At this point Google already has an assortment of options that cleverly lock your home screen, including the ‘trusted places or devices’ feature. However, Google has now added a whole new impressive security unlock/lock feature which is being called the ‘Trusted Voice’ option. What this basically entails is if you say “Ok, Google” your voice will automatically unlock your phone, but importantly, anyone else’s voice will not be able to unlock it.
Trusted Voice, also known as Smart Lock, has been added to the newest Android 5.0 Lollipop phones. The feature gives you the option of picking a traditional lock screen such as a four digit PIN, or password, or patter etc. but it also allows you to skip past these security obstacles if certain conditions are fulfilled. As in the first two installments of Lollipop, you were able to add a ‘Trusted Device’ which would allow you to go passed the lock screen if you were linked up to a specific Bluetooth device; and ‘Trusted Face,’ which used facial recognition to grant access by using the front facing camera on the phone.
But now with Trusted Voice, your voice becomes the password that gives you access to your phone. As previously mentioned using the voice command “Ok, Google” grants you instant access to your phone. Indeed Google is beginning to make it a point to push for more and more voice commands as part of the core of Android phones, such as the Nexus 6 having the voice recognition security feature on at all times. Yet, some voice commands can be blocked by a secure lock screen, which tends to neutralize and takes the fun out of using the security feature. However, the new Trusted Voice smart lock resolves that issue by sidestepping the lock screen based on how you say the phrase “Ok, Google.”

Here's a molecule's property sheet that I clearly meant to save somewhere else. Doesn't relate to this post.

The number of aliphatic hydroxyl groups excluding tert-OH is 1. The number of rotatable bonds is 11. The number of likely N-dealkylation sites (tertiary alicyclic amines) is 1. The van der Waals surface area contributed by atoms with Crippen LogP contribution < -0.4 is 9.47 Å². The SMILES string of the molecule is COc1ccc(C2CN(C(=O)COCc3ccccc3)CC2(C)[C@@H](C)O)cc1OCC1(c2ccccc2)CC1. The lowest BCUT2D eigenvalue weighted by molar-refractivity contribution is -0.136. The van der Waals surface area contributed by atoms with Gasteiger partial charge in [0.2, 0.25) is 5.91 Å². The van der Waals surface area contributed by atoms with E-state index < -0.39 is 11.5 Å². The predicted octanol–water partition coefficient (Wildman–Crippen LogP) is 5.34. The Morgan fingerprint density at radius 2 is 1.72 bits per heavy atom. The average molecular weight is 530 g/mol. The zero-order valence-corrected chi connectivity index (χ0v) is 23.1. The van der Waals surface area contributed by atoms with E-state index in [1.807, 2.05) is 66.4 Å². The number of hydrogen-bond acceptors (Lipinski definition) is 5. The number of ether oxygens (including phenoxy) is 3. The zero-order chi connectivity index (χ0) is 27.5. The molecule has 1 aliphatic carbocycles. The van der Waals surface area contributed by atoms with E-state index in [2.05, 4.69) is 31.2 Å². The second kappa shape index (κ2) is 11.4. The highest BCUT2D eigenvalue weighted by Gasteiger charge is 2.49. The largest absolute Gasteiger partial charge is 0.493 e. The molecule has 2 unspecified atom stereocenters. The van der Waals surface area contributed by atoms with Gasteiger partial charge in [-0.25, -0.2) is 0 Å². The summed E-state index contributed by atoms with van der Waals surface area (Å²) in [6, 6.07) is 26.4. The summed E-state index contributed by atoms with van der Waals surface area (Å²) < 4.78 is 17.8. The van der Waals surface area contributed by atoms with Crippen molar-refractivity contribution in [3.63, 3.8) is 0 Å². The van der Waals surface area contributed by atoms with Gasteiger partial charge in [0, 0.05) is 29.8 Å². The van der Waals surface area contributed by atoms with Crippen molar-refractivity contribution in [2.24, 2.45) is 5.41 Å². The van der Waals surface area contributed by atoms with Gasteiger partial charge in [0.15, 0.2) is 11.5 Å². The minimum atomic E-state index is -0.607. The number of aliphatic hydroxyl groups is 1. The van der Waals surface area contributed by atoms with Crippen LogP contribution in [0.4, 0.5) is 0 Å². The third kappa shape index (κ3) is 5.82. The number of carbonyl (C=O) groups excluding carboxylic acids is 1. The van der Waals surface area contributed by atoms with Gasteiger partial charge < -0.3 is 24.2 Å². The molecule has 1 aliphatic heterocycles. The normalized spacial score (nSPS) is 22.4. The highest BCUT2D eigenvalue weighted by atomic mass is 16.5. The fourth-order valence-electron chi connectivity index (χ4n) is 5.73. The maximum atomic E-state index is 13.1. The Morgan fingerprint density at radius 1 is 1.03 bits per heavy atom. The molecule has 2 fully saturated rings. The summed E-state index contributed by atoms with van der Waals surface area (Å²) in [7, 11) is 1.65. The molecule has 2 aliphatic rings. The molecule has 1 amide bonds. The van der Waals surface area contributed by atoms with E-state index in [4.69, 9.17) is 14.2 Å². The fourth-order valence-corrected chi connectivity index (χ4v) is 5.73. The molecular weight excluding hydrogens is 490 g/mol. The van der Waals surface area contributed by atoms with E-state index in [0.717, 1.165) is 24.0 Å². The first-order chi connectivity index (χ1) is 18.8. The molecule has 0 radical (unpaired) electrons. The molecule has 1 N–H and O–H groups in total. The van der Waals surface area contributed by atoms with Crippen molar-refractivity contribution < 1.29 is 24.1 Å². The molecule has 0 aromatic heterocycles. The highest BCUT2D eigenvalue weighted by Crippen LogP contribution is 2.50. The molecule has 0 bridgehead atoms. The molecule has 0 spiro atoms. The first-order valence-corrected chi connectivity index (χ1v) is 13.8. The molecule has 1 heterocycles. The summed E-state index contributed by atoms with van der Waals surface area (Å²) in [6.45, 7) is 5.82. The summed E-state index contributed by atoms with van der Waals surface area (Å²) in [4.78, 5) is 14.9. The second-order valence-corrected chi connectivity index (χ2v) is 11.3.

Yet how secure is this new innovative system? In fairness a popup appears when you implement Trusted Voice that alerts you to the fact that the feature is not as secure as a traditional lock screen may be. Detailing that an individual with a similar voice to yours, or perhaps a recording of your voice could potentially unlock your phone. Users have been wanting to test the feature out for themselves, but are unable to due to the fact that it hasn’t been made publicly available yet. The only source of knowledge of a security risk was brought about by a report by Android Police.
While Lollipop launched with only Trusted Devices and Trusted Face, Google has made some lock screen functionality in Android 5.0, enabling it to integrate new smart locks into the phone byway of Google Play Services. Since the launch of Lollipop, there has been a steady rise of adding more smart locks. There's the Trusted Places feature, which sidesteps the lock screen when you're at specific areas such as home home or work, and perhaps the most zany feature, the On-body detection, which keeps the phone unlocked while it is in your pocket, but then locks when it is taken out.
With several security measures to choose from users can employ the one they feel works best for them.